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Coronavirus in Oklahoma: City offices remain mostly closed to public

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Oklahoma City's city buildings, like the City Municipal Building downtown pictured here, will remain closed to the public for the most part in the near future.  [DOUG HOKE/THE OKLAHOMAN]
Oklahoma City's city buildings, like the City Municipal Building downtown pictured here, will remain closed to the public for the most part in the near future. [DOUG HOKE/THE OKLAHOMAN]

City government's downtown buildings, including City Hall, will remain mostly closed to the public as executives institute a phased plan for returning employees to their offices amid the uncertainty of the path the COVID-19 pandemic will take.

"The pandemic is far from over," City Manager Craig Freeman says in a video prepared for employees, many of whom have been working from home at least part-time for weeks. "We have all been changed by this crisis, and so has the way we do business."

The most visible and public of all government work, the convening of the city council, has been conducted by teleconference since March 31. That will continue indefinitely, in part because the third-floor council chamber in City Hall is being renovated.

But it is worth noting that the council, which often draws crowds energized by neighborhood disputes and other controversies, has received virtually no direct input from the general public since moving to the new pandemic-driven format.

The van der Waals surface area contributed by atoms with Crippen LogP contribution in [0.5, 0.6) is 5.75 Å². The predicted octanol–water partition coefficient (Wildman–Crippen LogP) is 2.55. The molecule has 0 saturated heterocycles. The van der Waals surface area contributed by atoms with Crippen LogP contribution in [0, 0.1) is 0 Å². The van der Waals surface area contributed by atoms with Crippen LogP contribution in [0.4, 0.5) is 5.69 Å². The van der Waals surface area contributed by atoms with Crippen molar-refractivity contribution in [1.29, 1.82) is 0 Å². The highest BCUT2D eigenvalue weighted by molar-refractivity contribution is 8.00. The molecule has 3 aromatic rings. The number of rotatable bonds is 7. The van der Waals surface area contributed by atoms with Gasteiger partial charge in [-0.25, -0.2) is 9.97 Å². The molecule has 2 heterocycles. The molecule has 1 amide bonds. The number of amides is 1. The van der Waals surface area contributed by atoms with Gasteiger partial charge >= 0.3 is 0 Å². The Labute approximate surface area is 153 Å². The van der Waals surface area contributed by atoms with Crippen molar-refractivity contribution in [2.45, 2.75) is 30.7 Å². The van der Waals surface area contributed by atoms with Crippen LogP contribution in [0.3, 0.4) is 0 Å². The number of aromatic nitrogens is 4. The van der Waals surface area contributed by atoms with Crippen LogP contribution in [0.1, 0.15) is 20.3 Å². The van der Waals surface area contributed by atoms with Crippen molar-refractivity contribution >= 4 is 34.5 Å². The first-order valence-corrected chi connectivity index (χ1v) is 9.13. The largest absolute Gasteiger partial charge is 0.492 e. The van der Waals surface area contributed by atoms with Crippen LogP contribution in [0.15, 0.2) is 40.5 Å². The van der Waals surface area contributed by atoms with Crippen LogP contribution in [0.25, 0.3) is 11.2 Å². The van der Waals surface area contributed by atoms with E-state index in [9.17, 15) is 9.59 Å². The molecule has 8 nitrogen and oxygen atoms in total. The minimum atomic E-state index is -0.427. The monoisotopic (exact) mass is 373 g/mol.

Three younger council members, Ward 2's James Cooper, Ward 6's JoBeth Hamon and Ward 7's Nikki Nice, have filled the gap somewhat with a weekly series of Tuesday afternoon virtual town halls. This week's topics were transit and microbusiness grants.

Some 500 to 550 city employees have been teleworking. Freeman says in his video that policies geared to keeping the coronavirus out of the workplace will be followed as employees return to their offices.

Public access will be restricted to first floors at buildings such as 420 W Main St., where Development Services, Planning, MAPS are headquartered. ID badge readers are being installed in elevators and unprotected entrances, and a first-floor office is being renovated to assist visitors.

Freeman also says:

• "Phased reentry to city offices ... could include sequencing schedules and staggered work shifts."

• "Everybody’s temperatures will continue to be taken before entering the building."

• "Face masks will be provided but employees can wear their own."

• "The number of employees on elevators will be limited to allow for distancing."

Housecleaning procedures will continue to include disinfectant fogging of buildings. The Emergency Management office’s medical monitoring unit is tracking employees who have been exposed to coronavirus and conducting contact tracing of coworkers, Freeman said.


William Crum

OU and Norman High School graduate, formerly worked as a reporter and editor for the Associated Press, the Star Tribune in Minneapolis, and the Norman Transcript. Married, two children, lives in Norman. Read more ›

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